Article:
It’s Greek to Me

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Mykonos at sunset

Two years ago, a dear friend of mine proposed visiting Greece together.   Last summer we met, created a list of the places that we wanted to see, and booked a Globus land/sea tour that would get us to our wish list of must-see Greek locations.

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The Temple of Athena on the Acropolis in Athens

On May 14th we arrived in Athens and began our adventure in Greek culture, history, mythology, language, and customs.   Along with 43 other fellow travelers and guided by an incredible Tour Director named Lida and an intrepid bus driver named Yannis, we toured Athens, Corinth, Mycenae, Epidaurus, Nauplia, Olympia, Delphi, Meteora, and Thermopylae.   Then we boarded the cruise ship Celestyal Olympia at the Piraeus port and visited Mykonos, Kusadasi (Turkey), Ephesus, Patmos, Rhodes, Crete, and finally Santorini.   An extremely capable and caring Globus onboard host Christiana managed our excursions off the ship and got us back to Athens for our flights back home.  All of this in the space of two weeks!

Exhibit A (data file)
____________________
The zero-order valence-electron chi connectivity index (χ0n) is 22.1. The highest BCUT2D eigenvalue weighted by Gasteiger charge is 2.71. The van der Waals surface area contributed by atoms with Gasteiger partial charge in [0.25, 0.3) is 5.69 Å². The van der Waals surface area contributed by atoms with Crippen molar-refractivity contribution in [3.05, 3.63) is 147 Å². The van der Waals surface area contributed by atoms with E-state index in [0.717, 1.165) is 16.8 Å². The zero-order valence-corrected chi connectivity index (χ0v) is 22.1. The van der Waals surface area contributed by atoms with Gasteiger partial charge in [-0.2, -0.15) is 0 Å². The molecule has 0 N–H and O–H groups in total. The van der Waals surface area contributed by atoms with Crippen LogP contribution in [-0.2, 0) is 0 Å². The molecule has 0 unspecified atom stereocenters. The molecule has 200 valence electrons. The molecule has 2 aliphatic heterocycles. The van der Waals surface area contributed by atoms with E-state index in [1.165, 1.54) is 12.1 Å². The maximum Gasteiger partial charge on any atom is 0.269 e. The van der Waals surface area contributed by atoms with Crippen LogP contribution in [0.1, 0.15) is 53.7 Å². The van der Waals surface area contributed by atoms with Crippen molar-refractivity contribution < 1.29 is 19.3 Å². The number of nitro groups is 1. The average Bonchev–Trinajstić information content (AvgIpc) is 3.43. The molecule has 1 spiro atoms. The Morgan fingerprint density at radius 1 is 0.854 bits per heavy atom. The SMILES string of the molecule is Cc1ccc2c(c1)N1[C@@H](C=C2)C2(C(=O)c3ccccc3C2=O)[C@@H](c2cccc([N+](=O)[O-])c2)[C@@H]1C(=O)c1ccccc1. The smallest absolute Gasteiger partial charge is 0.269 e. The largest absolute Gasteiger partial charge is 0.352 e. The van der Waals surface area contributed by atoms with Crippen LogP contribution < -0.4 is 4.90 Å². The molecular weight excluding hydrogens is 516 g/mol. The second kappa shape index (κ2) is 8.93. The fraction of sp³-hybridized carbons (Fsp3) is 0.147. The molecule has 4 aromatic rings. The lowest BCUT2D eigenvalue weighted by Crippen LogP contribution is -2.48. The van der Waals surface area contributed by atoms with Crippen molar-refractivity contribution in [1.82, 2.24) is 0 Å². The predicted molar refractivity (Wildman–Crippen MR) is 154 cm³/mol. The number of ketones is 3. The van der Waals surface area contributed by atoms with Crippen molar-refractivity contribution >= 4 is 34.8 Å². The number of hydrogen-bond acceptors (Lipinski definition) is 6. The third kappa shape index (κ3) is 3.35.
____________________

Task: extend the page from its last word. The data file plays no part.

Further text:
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The view from the top of what is believed to be Agamemnon’s fortress in Mycenae

There are pros and cons to traveling overseas these days – certainly the threat of terrorism, and the security measures associated with it, make flying a chore to be endured.  I have never mastered the art of traveling light, so dragging my stuff through airports and trying to get my suitcase to weigh less than the allotted 50 pounds was a constant concern.   Seeing so much in a short span of time – the old “if this is Tuesday, it must be Belgium” tour – required getting up before dawn every day and going almost non-stop until late at night.  And just about every Greek site required a significant cardio climb up steep cliffs.

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The windmills of Mykonos